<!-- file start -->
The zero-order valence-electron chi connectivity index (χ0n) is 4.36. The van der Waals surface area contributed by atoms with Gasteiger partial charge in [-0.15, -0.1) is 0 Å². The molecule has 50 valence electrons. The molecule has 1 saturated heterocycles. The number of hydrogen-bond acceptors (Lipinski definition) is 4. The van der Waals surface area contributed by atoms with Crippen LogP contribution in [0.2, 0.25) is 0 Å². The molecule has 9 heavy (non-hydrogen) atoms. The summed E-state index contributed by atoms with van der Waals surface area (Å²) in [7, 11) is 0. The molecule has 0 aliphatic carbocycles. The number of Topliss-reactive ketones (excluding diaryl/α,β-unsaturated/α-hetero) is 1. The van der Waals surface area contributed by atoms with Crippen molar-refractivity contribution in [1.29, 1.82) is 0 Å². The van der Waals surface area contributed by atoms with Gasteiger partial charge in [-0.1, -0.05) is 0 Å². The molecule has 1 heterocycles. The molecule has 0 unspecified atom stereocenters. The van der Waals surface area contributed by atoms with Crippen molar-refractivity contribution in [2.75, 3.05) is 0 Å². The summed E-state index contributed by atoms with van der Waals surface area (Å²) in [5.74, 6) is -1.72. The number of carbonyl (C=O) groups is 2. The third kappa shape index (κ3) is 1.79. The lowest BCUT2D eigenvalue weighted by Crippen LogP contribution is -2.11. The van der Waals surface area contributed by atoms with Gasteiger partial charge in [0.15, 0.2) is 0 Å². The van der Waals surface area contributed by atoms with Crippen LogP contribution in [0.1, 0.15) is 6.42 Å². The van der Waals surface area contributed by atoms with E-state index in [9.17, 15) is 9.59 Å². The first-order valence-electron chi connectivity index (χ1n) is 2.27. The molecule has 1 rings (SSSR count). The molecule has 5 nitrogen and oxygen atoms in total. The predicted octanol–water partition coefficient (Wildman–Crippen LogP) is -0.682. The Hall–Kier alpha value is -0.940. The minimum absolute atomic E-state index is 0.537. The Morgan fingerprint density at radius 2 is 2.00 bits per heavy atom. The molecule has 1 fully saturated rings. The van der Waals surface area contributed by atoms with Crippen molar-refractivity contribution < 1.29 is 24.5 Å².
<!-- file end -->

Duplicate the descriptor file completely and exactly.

The zero-order valence-electron chi connectivity index (χ0n) is 4.36. The van der Waals surface area contributed by atoms with Gasteiger partial charge in [-0.15, -0.1) is 0 Å². The molecule has 50 valence electrons. The molecule has 1 saturated heterocycles. The number of hydrogen-bond acceptors (Lipinski definition) is 4. The van der Waals surface area contributed by atoms with Crippen LogP contribution in [0.2, 0.25) is 0 Å². The molecule has 9 heavy (non-hydrogen) atoms. The summed E-state index contributed by atoms with van der Waals surface area (Å²) in [7, 11) is 0. The molecule has 0 aliphatic carbocycles. The number of Topliss-reactive ketones (excluding diaryl/α,β-unsaturated/α-hetero) is 1. The van der Waals surface area contributed by atoms with Crippen molar-refractivity contribution in [1.29, 1.82) is 0 Å². The van der Waals surface area contributed by atoms with Gasteiger partial charge in [-0.1, -0.05) is 0 Å². The molecule has 1 heterocycles. The molecule has 0 unspecified atom stereocenters. The van der Waals surface area contributed by atoms with Crippen molar-refractivity contribution in [2.75, 3.05) is 0 Å². The summed E-state index contributed by atoms with van der Waals surface area (Å²) in [5.74, 6) is -1.72. The number of carbonyl (C=O) groups is 2. The third kappa shape index (κ3) is 1.79. The lowest BCUT2D eigenvalue weighted by Crippen LogP contribution is -2.11. The van der Waals surface area contributed by atoms with Gasteiger partial charge in [0.15, 0.2) is 0 Å². The van der Waals surface area contributed by atoms with Crippen LogP contribution in [0.1, 0.15) is 6.42 Å². The van der Waals surface area contributed by atoms with E-state index in [9.17, 15) is 9.59 Å². The first-order valence-electron chi connectivity index (χ1n) is 2.27. The molecule has 1 rings (SSSR count). The molecule has 5 nitrogen and oxygen atoms in total. The predicted octanol–water partition coefficient (Wildman–Crippen LogP) is -0.682. The Hall–Kier alpha value is -0.940. The minimum absolute atomic E-state index is 0.537. The Morgan fingerprint density at radius 2 is 2.00 bits per heavy atom. The molecule has 1 fully saturated rings. The van der Waals surface area contributed by atoms with Crippen molar-refractivity contribution < 1.29 is 24.5 Å².